The Fall

from verdant green
to flaming colors
no rainbow ever dreamed
but the trees dare

from flourishing fields
of growing grain
to shorn earth
of tawny stubble

the wheel turns
once more
the year
draws to a close
and the growing season
meets its maker

whirlwinds skitter
across the path
stirring more poignantly
whatever wistful nostalgia
might have blossomed
late before the frost

this perishing moment
too
is an eternity

As A Tree

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A friend of mine posted this image on Facebook.   Such a fantastic concept!

Which prompted me to share this thought:

“How cool would it be to create a “living cemetery” of these that is a Food Forest ~ could literally feed one’s descendants, and they would be fed by their ancestors…   [see the link below for a description of a food forest]

Then someone else made this comment:

I like to think of me as a tree !!!

Which inspired me to write this little poem:

I like to think of me
as a tree ~
with roots sunk deep
into ancestral dreams
and ever nurtured
by the fecund earth
with a willing embrace
of this world of form.

I like to think of me
as a tree ~
with branches reaching
toward what is to be
and ever enlivened
by the radiant sun
with a willing embrace
of the Élan Vital.

I like to think of me
as a tree ~
transmuting
past into future
heaven into earth
energy into form
dwelling within
the omnipresent.

 

And as long as I’m dwelling upon thoughts of trees, it feels fitting to share this talk that I delivered at a 911 Tribute in 2005.  (I was speaking in front of 3,000 people, and was so nervous that my knees were wobbling the entire time.)

TREE DEDICATION

As we begin our program this evening and prepare for the invocation, I would like to first bring everyone’s attention to the tree festooned with ribbons and streamers that stands to the west of the band shell. This is a Valley Forge American Elm, a testimony to survival – it is naturally resistant to Dutch Elm disease, and it has just been donated by area businesses to serve as a living memorial to all those who died in the attacks on September 11, 2001.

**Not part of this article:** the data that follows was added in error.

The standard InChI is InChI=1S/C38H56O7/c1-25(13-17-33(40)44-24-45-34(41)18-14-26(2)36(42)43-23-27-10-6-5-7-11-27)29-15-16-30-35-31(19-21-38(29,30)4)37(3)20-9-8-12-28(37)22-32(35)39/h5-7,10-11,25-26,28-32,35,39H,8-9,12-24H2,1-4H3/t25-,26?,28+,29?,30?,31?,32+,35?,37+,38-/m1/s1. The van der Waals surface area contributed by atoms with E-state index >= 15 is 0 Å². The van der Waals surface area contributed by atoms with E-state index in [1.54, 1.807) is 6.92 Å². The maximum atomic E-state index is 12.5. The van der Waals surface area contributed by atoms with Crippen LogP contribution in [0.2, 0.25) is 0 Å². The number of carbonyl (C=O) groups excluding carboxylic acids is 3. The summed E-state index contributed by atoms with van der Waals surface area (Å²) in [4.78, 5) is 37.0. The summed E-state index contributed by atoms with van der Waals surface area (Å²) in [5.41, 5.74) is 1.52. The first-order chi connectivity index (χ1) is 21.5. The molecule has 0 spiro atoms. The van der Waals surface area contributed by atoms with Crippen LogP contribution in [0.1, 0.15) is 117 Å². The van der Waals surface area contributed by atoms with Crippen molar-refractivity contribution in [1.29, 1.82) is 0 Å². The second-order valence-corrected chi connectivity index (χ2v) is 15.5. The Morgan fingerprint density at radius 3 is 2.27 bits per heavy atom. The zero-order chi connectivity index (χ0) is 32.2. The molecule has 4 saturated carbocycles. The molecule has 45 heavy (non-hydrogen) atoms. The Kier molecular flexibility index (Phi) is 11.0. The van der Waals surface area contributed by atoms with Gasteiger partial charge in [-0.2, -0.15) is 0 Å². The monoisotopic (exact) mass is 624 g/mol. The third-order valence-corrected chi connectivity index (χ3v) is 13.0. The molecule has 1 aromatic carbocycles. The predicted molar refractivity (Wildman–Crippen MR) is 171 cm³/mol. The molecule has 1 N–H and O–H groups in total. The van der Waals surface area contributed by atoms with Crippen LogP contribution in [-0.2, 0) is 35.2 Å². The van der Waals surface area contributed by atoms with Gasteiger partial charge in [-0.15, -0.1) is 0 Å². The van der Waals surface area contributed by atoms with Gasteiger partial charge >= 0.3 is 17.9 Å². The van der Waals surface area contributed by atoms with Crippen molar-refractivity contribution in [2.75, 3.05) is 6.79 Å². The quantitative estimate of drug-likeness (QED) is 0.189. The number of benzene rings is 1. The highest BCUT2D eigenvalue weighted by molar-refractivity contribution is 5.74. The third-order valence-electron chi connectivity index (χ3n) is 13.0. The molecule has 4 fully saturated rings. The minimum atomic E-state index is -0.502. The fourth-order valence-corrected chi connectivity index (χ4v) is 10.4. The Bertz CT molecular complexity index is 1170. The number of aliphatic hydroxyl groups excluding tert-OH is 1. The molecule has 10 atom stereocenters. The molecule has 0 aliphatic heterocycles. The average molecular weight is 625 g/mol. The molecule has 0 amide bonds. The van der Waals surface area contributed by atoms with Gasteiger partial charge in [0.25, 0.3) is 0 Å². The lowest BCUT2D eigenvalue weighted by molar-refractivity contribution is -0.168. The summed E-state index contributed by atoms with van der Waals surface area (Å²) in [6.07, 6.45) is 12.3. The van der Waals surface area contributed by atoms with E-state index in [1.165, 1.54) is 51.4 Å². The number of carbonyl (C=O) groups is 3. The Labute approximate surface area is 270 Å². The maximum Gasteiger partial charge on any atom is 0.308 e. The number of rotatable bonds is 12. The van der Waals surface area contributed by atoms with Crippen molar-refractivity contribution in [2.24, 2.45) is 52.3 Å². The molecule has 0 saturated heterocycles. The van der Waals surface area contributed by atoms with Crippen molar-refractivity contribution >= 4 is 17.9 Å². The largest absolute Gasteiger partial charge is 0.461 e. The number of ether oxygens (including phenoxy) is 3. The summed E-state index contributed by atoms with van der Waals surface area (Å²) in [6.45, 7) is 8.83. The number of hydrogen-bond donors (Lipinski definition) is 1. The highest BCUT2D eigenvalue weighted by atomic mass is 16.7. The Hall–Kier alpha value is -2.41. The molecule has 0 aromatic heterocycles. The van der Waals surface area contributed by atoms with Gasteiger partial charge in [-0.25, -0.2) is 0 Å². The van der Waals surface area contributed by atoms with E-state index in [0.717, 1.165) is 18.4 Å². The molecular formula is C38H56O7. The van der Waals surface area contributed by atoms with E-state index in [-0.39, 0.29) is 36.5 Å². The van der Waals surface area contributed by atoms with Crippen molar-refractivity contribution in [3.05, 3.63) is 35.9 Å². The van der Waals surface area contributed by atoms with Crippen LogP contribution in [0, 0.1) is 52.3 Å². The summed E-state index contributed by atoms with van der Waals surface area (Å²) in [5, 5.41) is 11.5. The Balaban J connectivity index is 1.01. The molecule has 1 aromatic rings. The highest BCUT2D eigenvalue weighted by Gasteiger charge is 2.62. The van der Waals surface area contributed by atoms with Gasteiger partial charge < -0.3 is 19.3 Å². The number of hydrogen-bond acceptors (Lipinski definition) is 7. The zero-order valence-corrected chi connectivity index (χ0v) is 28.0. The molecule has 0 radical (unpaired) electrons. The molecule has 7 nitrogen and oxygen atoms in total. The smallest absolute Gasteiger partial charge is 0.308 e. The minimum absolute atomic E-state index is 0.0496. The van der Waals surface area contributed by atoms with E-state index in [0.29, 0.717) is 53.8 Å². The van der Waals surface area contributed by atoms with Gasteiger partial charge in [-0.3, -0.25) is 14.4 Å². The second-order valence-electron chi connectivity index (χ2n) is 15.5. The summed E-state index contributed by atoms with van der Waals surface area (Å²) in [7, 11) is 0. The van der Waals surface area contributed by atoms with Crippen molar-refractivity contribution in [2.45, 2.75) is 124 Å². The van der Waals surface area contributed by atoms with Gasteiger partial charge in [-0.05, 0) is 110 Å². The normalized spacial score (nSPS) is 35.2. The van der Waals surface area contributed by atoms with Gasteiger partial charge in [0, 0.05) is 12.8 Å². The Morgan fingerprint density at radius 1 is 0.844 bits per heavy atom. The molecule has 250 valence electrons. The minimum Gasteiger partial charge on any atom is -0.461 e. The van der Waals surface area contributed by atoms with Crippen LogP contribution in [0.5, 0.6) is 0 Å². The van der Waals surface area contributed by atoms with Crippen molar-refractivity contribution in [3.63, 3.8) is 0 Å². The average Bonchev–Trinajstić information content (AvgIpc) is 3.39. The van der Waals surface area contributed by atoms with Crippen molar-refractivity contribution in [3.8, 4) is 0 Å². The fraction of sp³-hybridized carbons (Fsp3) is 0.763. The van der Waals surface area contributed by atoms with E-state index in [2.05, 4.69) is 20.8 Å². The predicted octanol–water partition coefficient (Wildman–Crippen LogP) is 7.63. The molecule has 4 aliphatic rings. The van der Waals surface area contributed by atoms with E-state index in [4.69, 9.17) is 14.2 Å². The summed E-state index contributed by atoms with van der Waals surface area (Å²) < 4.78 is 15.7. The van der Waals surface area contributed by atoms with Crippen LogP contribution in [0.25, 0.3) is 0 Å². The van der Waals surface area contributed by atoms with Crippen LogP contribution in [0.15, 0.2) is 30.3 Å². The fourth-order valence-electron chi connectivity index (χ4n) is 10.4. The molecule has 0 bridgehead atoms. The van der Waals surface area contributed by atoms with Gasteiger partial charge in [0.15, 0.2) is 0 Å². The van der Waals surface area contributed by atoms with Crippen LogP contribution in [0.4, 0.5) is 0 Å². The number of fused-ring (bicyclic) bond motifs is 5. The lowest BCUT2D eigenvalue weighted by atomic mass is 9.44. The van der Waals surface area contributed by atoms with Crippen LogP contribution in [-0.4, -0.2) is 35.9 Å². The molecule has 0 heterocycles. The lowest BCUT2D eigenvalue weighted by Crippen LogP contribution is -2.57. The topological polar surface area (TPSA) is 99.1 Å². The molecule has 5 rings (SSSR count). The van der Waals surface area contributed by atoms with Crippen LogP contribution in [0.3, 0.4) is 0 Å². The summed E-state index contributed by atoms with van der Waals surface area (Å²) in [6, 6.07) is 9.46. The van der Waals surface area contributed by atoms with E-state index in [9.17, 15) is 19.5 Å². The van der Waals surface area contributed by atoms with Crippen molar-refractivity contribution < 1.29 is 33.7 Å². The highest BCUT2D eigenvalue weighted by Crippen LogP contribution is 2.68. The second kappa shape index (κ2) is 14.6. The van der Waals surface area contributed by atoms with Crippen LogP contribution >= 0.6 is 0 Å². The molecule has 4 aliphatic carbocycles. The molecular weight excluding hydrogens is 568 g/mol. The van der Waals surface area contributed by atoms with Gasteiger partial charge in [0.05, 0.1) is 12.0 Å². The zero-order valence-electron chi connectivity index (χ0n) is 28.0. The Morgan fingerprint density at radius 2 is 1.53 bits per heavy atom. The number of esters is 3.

Throughout time, trees have always served as inspiring symbols, symbols of hope, of strength, of peace, and even the symbol of life itself. And in our country specifically, trees have been a symbol of the political principles that we treasure so deeply. The first Liberty Tree, located in Boston, was an Elm tree, just as this one is. The Sons of Liberty gathered and held their meetings in the shade of its branches. They flew their banners from its branches. In time, all 13 colonies each had their own Liberty Tree, which served as rallying places for the ideals of the American Revolution.

The original Liberty Elm in Boston was cut down by British soldiers, as an act of war, in 1775. The last of those original 13 Liberty trees to die was in Maryland, in 1999. It died as a result of a hurricane.

So in trees we see living symbols of our guiding principles, and we also see how those principles might be lost. We find ourselves gathered here this evening with two events in our minds and in our hearts – one, an act of war, 4 years ago, the other, a natural disaster, hurricane Katrina, mere days ago. Both of these events have presented our country with immense suffering and sorrow. Both of these events have presented us with immense challenges. They have challenged us to respond in a fashion that maintains and upholds the democratic principles that we hold so dearly, “that all people are created equal, that they are endowed by their Creator with certain unalienable Rights, that among these are Life, Liberty and the pursuit of Happiness.”